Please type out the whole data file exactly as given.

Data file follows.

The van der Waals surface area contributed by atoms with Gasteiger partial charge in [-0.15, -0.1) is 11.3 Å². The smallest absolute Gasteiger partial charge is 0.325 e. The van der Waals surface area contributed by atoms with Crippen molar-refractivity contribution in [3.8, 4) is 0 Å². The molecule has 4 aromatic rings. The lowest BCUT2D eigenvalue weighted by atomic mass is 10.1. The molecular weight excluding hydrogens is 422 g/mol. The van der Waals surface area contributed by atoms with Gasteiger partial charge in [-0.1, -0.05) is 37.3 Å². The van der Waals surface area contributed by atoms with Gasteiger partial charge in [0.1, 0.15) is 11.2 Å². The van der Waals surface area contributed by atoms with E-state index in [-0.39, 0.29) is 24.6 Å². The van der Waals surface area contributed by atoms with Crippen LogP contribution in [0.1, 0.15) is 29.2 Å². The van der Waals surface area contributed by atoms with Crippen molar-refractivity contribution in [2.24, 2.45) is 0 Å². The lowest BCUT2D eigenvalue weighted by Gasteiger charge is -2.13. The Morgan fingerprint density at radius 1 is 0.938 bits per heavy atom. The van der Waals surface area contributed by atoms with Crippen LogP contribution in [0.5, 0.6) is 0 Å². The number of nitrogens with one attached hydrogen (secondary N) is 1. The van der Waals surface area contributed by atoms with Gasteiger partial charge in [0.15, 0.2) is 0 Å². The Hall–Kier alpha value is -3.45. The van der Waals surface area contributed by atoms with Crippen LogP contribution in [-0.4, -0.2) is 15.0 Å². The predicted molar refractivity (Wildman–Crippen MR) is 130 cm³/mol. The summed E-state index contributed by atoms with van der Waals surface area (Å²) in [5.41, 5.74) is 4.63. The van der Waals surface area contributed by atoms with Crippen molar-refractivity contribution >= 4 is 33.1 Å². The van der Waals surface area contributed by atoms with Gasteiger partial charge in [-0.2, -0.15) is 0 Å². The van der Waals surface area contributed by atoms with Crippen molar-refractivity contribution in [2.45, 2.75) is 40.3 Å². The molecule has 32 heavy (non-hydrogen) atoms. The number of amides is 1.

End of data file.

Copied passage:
The van der Waals surface area contributed by atoms with Gasteiger partial charge in [-0.15, -0.1) is 11.3 Å². The smallest absolute Gasteiger partial charge is 0.325 e. The van der Waals surface area contributed by atoms with Crippen molar-refractivity contribution in [3.8, 4) is 0 Å². The molecule has 4 aromatic rings. The lowest BCUT2D eigenvalue weighted by atomic mass is 10.1. The molecular weight excluding hydrogens is 422 g/mol. The van der Waals surface area contributed by atoms with Gasteiger partial charge in [-0.1, -0.05) is 37.3 Å². The van der Waals surface area contributed by atoms with Gasteiger partial charge in [0.1, 0.15) is 11.2 Å². The van der Waals surface area contributed by atoms with E-state index in [-0.39, 0.29) is 24.6 Å². The van der Waals surface area contributed by atoms with Crippen LogP contribution in [0.1, 0.15) is 29.2 Å². The van der Waals surface area contributed by atoms with Crippen molar-refractivity contribution in [2.24, 2.45) is 0 Å². The lowest BCUT2D eigenvalue weighted by Gasteiger charge is -2.13. The Morgan fingerprint density at radius 1 is 0.938 bits per heavy atom. The van der Waals surface area contributed by atoms with Crippen LogP contribution in [0.5, 0.6) is 0 Å². The number of nitrogens with one attached hydrogen (secondary N) is 1. The van der Waals surface area contributed by atoms with Gasteiger partial charge in [0.15, 0.2) is 0 Å². The Hall–Kier alpha value is -3.45. The van der Waals surface area contributed by atoms with Crippen LogP contribution in [-0.4, -0.2) is 15.0 Å². The predicted molar refractivity (Wildman–Crippen MR) is 130 cm³/mol. The summed E-state index contributed by atoms with van der Waals surface area (Å²) in [5.41, 5.74) is 4.63. The van der Waals surface area contributed by atoms with Crippen molar-refractivity contribution >= 4 is 33.1 Å². The van der Waals surface area contributed by atoms with Gasteiger partial charge in [-0.2, -0.15) is 0 Å². The van der Waals surface area contributed by atoms with Crippen molar-refractivity contribution in [2.45, 2.75) is 40.3 Å². The molecule has 32 heavy (non-hydrogen) atoms. The number of amides is 1.